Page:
PACIFIC, Mo. – A gorgeous sunny day didn’t fool dozens of residents into complacency as they packed up most everything they own into trucks Thursday and high-tailed it to high ground.
The rising, churning waters of the Meramec River foretold the story of disaster to come: by today the river’s projected all-time-high crest of more than 31 feet was expected to send floodwaters gushing through the low-lying downtown, swamping the streets and floors of dozens of houses in this hamlet southwest of St. Louis.
It is a scene repeated in town-after-town in the Midwest struck by a deluge this week of more than a foot of rain in less than 36 hours. From Texas through Ohio, residents fled swelling waterways while others remained mired in cleaning up after the floods passed and left behind muddy damage.
Flood warnings were posted along the Mississippi and Ohio Rivers where officials expect minor flooding by the weekend. In Ohio, melts from a recent massive snowstorm along with runoff from this week’s rain caused evacuations and turned some neighborhoods into islands.
At least fifteen deaths have been blamed on the storm and the ensuing floods across several states.
A drive across southern Missouri showed how nature turned much of America’s Heartland into a swamp.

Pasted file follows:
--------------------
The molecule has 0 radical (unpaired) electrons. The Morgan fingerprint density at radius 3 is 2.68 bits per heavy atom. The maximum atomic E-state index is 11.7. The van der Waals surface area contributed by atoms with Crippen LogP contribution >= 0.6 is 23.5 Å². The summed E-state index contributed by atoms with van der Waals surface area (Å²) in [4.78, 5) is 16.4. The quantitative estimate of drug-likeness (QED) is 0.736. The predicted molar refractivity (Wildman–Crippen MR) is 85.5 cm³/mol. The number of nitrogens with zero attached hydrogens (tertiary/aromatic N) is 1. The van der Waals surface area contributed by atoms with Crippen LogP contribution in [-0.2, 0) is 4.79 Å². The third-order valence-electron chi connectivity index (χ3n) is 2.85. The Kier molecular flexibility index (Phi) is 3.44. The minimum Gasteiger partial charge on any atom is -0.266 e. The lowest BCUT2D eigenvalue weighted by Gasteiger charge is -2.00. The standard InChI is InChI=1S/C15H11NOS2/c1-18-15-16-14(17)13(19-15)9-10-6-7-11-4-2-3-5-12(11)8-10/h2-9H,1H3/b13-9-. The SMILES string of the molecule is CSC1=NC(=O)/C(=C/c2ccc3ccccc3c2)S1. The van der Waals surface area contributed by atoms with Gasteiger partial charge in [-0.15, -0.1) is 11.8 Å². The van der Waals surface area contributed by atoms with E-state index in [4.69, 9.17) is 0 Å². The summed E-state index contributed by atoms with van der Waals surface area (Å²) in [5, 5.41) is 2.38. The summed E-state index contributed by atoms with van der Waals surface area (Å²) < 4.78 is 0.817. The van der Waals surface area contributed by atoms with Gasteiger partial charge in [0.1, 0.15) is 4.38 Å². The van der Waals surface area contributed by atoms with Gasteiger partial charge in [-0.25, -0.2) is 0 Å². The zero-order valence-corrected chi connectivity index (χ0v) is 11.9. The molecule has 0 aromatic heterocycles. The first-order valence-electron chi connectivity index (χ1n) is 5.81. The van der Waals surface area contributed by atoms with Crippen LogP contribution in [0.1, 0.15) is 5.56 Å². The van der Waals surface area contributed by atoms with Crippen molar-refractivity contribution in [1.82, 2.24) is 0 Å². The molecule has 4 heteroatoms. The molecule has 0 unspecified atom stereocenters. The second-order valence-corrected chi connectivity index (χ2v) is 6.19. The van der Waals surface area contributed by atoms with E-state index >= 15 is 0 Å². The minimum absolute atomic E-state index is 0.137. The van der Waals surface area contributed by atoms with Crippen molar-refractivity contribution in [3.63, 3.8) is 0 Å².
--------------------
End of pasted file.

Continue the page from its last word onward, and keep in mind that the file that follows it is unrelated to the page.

Outside Poplar Bluff, about 120 miles southwest of here, rivers overflowed and three levees broke Wednesday, leaving fields covered with water. Steepled churches resembled carnival floats. Light poles looked like buoys. Warehouses sat like they were surrounded by moats. Crops poked out like swamp grass.
And in what could be some of the worst damage yet along the Meramec, some 30 miles southwest of St. Louis, crests were expected to top highs in the floods of the 1980s and 1990s.
“Noah had years to build his ark; we’ve got to pack and get out in a day,” grumbled Jeremy Millfelt, who rented a truck and storage space to move his family’s furniture and belongings out of harm’s way in Pacific. “But it’s better to have the notice than to get out with water pushing at your door.”
Despite being located on one of America’s most-flood prone rivers, this town of 7,000 never mustered the political will to get the federal money needed to build a levee. Further downriver, though, in Valley Park, that city was keeping its fingers crossed that its new levee would hold.
After a flood covered most of the downtown in 1994, Valley Park officials lobbied the federal government and a three-mile-long earthen hill was completed in 2005 for $50 million. Built with about three-quarters of the cost from federal funds, the levee surrounds the town like a great wall and is designed to contain waters as high as 43 feet – three feet higher than the projected crest at Valley Park.
“Oh, it’ll hold,” said Mayor Jeffery Whitteaker. “This is our first big test and we are confident.”